I only knew two German words before and those are: ‘’Danke’’ und ‘’Guten Tag’’ because of the German band ‘’Tokio Hotel’’. Other than those words, I never had the interest to learn more.

It was maybe a year before or months before I studied German when my father told me and asked me at the same time that Germany is already open for nurses and that perhaps if I wanted to study German.

 

I find it ridiculous that time. Me? In Europe and in Germany? I thought inwardly. No way. I was pining for USA or Australia but Germany, no, it wasn’t in my list that time.

 

So, I have downright refused my father’s suggestion, little did I know that I had almost begged my parents to send me to a German school a couple of months after.

German. Germany. Those words have not bothered me while I was reviewing for board exam after graduation. I was hoping like other aspiring nurses to land a job in the land of milk and honey. To pass the National Licensure Examination for nurses is our stepping stone.

Everything fell into place. I reviewed, applied for the exam (which was not at all easy, getting in front of the PRC Branch Davao office when others are still sleeping, just to get this priority number, everyone wished to be at the front or at least the first on the line when the office opened up at 7 am, bad news, it didn’t work that way), then I took the exam and waited agonizingly for the announcement when will be the release of the list of the new Registered Nurses of December 2013 NLE.

Then on the 15 of January 2014, the big event came. My father wasn’t surprised at all and was very nonchalant about it, really expected that I would make it. My mother, hmm well, cried… mothers, women…

Congratulations poured. Calls came (overseas and local). After the celebration and living the dream as a new Registered Nurse, came the question. A big, WHAT TO DO NEXT?

Jobless. That was my status after having that appendage to my name. Hopeless. I didn’t want to work as a nurse in my country when I only get 50 pesos a day. I have a friend who opened that topic of Germany again, saying that she knows somebody who works in a German school in Manila and that school is connected to an agency which sends nurses abroad.

That had somewhat caught my attention. Abroad. Learning a new language. That sounded promising for someone who doesn’t know what to do and is jobless. I had glimpsed a flicker of hope and it reminded me what my father told me months ago. He was right, after all.

We were not rich, no, we are not rich, that’s why when I came to tell my parents about everything (including the cost and expenses, of course), I also told them that I wanted to pursue this German job. Of course, my father butted in, ‘’I told you so…’

Given. He was indeed right. But my mother who was like the financial manager in the family, worriedly and sadly told me, ‘‘Where can we get money for that?’’ My hope was suddenly crushed. But I didn’t give up. My mother suggested that maybe I could talk to my cousins abroad and they could lend me money and support me.

I did but it wasn’t successful.

I met my friends again and told them the bad news that I couldn’t go to Manila and study German, and just wished them good luck. That was sad but I didn’t give up. One month before the class started when we heard that maybe we could avail the non-really-existent program ‘‘study now, pay later’’.

I called to verify it and received an answer right away, there wasn’t really ‘‘study now, pay later’’, but it is negotiable. That’s the beginning of hope.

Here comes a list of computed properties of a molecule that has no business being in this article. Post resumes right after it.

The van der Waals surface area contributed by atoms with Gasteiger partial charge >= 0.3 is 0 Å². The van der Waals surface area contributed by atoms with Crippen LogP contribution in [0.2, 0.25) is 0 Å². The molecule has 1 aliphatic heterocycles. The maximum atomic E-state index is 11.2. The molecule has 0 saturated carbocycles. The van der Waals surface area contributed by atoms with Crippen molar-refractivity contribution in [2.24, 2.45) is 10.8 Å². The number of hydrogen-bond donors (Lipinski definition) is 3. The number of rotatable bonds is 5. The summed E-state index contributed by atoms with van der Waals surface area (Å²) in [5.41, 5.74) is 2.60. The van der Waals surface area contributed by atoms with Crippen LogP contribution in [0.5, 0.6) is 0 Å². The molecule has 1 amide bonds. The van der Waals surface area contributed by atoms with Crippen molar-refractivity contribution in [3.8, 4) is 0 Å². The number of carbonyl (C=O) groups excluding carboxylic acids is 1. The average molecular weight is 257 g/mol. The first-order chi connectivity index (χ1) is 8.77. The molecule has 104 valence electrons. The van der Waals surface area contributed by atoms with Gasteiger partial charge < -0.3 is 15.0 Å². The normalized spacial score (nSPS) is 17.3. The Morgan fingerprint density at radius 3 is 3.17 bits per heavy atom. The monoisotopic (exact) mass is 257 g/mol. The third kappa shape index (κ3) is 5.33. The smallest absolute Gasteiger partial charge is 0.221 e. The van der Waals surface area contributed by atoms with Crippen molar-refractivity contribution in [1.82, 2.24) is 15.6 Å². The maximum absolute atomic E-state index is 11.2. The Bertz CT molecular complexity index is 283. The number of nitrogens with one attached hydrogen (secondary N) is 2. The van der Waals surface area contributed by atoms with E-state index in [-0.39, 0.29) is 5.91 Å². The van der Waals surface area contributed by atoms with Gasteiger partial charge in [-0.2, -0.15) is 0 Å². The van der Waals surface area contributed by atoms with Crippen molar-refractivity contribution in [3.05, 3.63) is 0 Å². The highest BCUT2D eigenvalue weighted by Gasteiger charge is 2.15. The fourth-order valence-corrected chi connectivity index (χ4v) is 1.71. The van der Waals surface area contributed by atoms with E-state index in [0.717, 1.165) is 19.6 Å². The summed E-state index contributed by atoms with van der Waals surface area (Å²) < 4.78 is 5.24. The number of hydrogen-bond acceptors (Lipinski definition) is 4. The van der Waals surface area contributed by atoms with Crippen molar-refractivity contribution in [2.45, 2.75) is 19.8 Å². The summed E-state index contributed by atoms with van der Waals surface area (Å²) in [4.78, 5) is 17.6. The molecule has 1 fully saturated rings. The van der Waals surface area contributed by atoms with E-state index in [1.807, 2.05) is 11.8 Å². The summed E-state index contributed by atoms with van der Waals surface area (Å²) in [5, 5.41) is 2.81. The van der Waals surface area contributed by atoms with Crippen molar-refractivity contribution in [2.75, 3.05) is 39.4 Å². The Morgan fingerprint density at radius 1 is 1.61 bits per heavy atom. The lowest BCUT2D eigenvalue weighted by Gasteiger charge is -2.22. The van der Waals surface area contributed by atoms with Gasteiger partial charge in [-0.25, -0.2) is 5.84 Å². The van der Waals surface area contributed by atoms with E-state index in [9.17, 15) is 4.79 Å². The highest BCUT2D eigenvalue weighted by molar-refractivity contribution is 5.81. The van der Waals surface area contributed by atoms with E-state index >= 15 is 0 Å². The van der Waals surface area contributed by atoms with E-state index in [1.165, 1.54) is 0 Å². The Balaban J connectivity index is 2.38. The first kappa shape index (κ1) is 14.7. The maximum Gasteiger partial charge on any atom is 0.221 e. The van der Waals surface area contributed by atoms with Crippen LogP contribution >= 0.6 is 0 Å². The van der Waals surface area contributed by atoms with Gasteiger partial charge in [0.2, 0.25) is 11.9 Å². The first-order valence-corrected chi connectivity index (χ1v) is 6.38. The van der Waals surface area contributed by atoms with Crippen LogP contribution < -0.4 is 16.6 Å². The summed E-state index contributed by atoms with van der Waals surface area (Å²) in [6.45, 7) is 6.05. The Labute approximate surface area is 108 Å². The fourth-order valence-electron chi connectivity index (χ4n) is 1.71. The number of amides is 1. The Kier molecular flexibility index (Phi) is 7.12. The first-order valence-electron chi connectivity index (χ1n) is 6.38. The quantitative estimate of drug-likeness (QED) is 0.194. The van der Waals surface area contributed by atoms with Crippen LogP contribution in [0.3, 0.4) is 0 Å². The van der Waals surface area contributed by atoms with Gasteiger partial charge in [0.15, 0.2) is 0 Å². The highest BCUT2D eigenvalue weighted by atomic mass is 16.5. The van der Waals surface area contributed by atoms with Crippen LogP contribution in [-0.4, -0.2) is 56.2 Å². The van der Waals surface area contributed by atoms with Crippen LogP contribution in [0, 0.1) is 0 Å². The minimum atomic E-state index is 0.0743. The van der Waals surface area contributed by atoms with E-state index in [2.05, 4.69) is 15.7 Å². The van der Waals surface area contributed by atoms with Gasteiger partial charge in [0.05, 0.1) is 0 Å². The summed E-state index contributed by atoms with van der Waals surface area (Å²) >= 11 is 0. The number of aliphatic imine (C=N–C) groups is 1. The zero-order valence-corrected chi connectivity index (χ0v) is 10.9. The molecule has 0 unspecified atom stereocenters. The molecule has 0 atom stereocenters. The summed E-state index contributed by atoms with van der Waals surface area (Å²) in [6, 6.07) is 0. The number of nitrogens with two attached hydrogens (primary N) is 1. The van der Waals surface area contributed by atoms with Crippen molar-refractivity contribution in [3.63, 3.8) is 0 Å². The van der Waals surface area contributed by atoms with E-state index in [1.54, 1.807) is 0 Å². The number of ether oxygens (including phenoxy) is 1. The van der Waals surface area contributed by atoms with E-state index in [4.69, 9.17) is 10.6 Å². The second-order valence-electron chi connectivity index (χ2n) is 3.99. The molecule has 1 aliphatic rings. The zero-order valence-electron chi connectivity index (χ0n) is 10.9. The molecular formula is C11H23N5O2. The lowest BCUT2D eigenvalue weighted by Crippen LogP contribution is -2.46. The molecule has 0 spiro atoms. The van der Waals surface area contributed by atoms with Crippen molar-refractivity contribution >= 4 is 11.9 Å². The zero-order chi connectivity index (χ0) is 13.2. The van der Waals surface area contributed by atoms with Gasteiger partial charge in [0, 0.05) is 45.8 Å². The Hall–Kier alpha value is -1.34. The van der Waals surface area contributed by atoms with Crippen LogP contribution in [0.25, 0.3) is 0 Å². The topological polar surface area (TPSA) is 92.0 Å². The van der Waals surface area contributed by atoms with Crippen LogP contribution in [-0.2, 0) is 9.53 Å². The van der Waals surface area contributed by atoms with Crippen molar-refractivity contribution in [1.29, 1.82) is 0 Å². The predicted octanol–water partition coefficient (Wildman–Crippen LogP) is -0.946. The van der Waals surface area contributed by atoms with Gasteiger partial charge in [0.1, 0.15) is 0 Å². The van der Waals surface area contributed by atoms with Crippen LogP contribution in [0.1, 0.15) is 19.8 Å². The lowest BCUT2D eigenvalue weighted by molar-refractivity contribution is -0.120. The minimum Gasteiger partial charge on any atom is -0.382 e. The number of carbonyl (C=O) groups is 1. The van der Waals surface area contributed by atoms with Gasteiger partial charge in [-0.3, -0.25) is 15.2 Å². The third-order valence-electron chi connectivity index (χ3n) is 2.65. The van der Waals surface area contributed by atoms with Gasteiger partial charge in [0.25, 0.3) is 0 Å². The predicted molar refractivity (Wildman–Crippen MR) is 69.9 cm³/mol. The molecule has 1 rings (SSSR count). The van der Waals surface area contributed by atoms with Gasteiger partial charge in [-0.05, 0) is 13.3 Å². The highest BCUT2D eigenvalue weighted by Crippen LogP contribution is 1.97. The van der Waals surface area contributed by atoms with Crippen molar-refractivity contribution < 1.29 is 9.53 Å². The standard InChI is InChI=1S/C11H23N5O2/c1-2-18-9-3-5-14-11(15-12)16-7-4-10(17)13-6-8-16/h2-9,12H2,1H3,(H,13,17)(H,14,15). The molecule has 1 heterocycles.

Days passed. The urge to pursue that new dream didn’t falter. I waited for a miracle. Or maybe for a solution on how can I go to Manila.

While waiting, I spent my time reading. Imagine, I downloaded a German book and some photos with German phrases on them (I didn’t even know how to say them right that time). I studied anyway as if I would really go to this German school. I just don’t lose hope that fast.

I began memorizing the German numbers from 0-10,  opened the German book in PDF form and procured some ideas about the grammar, say, accusative and dative, why the articles ‘‘the’’ changed from ‘‘der’’ to ‘‘den’’. My English knowledge had simply helped me.

I didn’t know what came into me or if somebody suggested it to me, but I did write the owner of the school with the email subject, ‘Request’. I asked her if maybe she could grant us this ‘‘study now, pay later’’.

Surprisingly, I received an answer. Another hope. One of my friends already flew to Manila, to study German, and I was left in our hometown, hoping against hope. My friend also contacted the owner that maybe she could grant my request because I am goal-oriented and very interested to learn the language.

 

The owner after exchanging emails with her, is happen to be a retired doctor from Switzerland, and she suggested that maybe we could have a Skype conversation. I was filled with hope and also a bit feeling of dread. Skype conversation didn’t happen anyway until the class A1 had already started and I’m still in my hometown.

Then at last, my cousin had agreed to help me with the costs and also we could get a discount from the language school. I was happy and sad at the same time. I’ll be leaving my family to pursue my dreams, but I had to. My mother was also sad and told me while we were eating a day before I depart for Manila, that I don’t have to go and we could still live together.

That was like a knife in my chest, it was painful, it was heart-wrenching but I didn’t show it to her.

I still went through it and decided to leave. My mother had wept at the airport, my father had teary eyes, but I kept a straight face the whole time and didn’t show to them that I wanted to cry too. Part of me wanted to stay with them and thought how nice it is to be with my parents, being at home, with my pets but I have to be independent and spread my wings that I could also pay them back for everything they have sacrificed for me.